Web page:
In an NFL career that spanned 15 years, wide receiver Brandon Stokley spent four of those seasons with the Colts.
In 2003, quarterback Peyton Manning helped bring Stokley to Indianapolis. Three years later, they hoisted the Lombardi Trophy. In 2012, Stokley helped bring Manning to Denver, where they were reunited with the Broncos.
After winning two Super Bowls, one with the Ravens (XXXV) and one with the Colts (XLI), Brandon Stokley retired from football following the 2013 season.
He and Manning are still close. It's a friendship that goes back to his college days working the Manning Passing Academy in the summer.
"We go way back and now we're both in Denver," says Stokley. "I enjoy having him there, we have a good time. I get to play some golf with him and hang out with him. I see him a lot."
The two were back in Indianapolis in November for the ten-year anniversary of the Colts Super Bowl victory. It was a chance to catch up with other teammates, share old memories, and make some new ones.
"It's not the wins and the losses, it's the camaraderie that you built with these guys on the football field, but also off the football field," he says. "And when you finally get everybody back together, it's like you haven't missed a beat."
Back home, Stokley is still in the game, only these days he's playing it from the other side – with his own radio show.
"It's a different view from the outside, but I'm loving doing radio, staying involved, studying football, watching football, almost like when I played – because I've got to know what I'm talking about. We talk NFL and I live in Denver, so we talk Broncos mostly, but I'm having a lot of fun doing it."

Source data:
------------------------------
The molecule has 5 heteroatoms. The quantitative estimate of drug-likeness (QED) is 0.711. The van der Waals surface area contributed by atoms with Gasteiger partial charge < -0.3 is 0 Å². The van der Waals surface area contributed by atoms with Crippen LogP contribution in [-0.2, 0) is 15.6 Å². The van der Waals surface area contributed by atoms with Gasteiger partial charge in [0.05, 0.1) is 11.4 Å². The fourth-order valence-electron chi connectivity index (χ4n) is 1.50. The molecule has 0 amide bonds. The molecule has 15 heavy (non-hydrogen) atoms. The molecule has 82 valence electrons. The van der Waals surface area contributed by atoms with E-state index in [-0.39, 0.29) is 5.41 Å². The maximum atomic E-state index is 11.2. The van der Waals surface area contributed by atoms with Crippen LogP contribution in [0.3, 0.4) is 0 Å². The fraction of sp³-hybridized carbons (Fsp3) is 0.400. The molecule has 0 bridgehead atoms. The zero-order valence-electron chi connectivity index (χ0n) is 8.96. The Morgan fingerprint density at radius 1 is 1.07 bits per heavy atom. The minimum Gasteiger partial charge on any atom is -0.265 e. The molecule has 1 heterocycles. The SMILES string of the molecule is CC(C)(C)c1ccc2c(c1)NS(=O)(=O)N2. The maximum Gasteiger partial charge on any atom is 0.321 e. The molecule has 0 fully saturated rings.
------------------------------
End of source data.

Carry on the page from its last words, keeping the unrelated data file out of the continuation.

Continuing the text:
He says he always respected the media, even as a player. Only now, he understands the job a little better.
"They have their opinions and now being on the other side, I realize that you have to speak what you feel and share your opinion. And if you don't do that, the listeners and the audience will know that you're not being honest and truthful with them."
He says he speaks from the heart. But having been a player, he knows how to do it.
"You've got to critique the guys and you've got to be honest about it, but there's a certain way to do it where guys will respect your opinion – even if it's a negative opinion."
Stokley's other job, the one he's most passionate about, is raising his family.
"I've got two boys, 13 and 10. I'm having a blast hanging with them and watching them grow up and enjoying being able to spend a lot of time with them. Doing that and doing radio and that's it."
And for him, that's more than enough.